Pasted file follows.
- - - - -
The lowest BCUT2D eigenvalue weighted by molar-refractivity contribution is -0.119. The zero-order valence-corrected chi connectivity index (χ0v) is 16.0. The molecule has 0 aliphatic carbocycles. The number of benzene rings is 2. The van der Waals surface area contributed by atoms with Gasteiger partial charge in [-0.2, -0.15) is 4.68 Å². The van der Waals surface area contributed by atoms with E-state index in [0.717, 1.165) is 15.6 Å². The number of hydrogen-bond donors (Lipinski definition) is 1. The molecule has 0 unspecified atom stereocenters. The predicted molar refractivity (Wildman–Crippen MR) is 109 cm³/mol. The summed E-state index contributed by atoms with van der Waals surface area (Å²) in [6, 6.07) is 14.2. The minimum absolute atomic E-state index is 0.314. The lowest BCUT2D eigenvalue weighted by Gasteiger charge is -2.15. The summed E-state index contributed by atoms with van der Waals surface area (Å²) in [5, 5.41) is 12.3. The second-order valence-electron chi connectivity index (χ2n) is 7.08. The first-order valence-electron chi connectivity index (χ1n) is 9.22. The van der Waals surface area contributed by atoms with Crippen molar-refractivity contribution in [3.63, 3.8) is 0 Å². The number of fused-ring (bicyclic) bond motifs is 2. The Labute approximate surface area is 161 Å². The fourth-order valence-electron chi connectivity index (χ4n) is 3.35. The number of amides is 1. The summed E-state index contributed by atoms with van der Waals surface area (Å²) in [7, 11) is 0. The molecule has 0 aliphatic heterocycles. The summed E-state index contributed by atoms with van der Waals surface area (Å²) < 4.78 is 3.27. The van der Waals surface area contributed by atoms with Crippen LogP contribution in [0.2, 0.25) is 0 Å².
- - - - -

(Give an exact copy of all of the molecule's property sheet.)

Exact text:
The lowest BCUT2D eigenvalue weighted by molar-refractivity contribution is -0.119. The zero-order valence-corrected chi connectivity index (χ0v) is 16.0. The molecule has 0 aliphatic carbocycles. The number of benzene rings is 2. The van der Waals surface area contributed by atoms with Gasteiger partial charge in [-0.2, -0.15) is 4.68 Å². The van der Waals surface area contributed by atoms with E-state index in [0.717, 1.165) is 15.6 Å². The number of hydrogen-bond donors (Lipinski definition) is 1. The molecule has 0 unspecified atom stereocenters. The predicted molar refractivity (Wildman–Crippen MR) is 109 cm³/mol. The summed E-state index contributed by atoms with van der Waals surface area (Å²) in [6, 6.07) is 14.2. The minimum absolute atomic E-state index is 0.314. The lowest BCUT2D eigenvalue weighted by Gasteiger charge is -2.15. The summed E-state index contributed by atoms with van der Waals surface area (Å²) in [5, 5.41) is 12.3. The second-order valence-electron chi connectivity index (χ2n) is 7.08. The first-order valence-electron chi connectivity index (χ1n) is 9.22. The van der Waals surface area contributed by atoms with Crippen molar-refractivity contribution in [3.63, 3.8) is 0 Å². The number of fused-ring (bicyclic) bond motifs is 2. The Labute approximate surface area is 161 Å². The fourth-order valence-electron chi connectivity index (χ4n) is 3.35. The number of amides is 1. The summed E-state index contributed by atoms with van der Waals surface area (Å²) in [7, 11) is 0. The molecule has 0 aliphatic heterocycles. The summed E-state index contributed by atoms with van der Waals surface area (Å²) < 4.78 is 3.27. The van der Waals surface area contributed by atoms with Crippen LogP contribution in [0.2, 0.25) is 0 Å².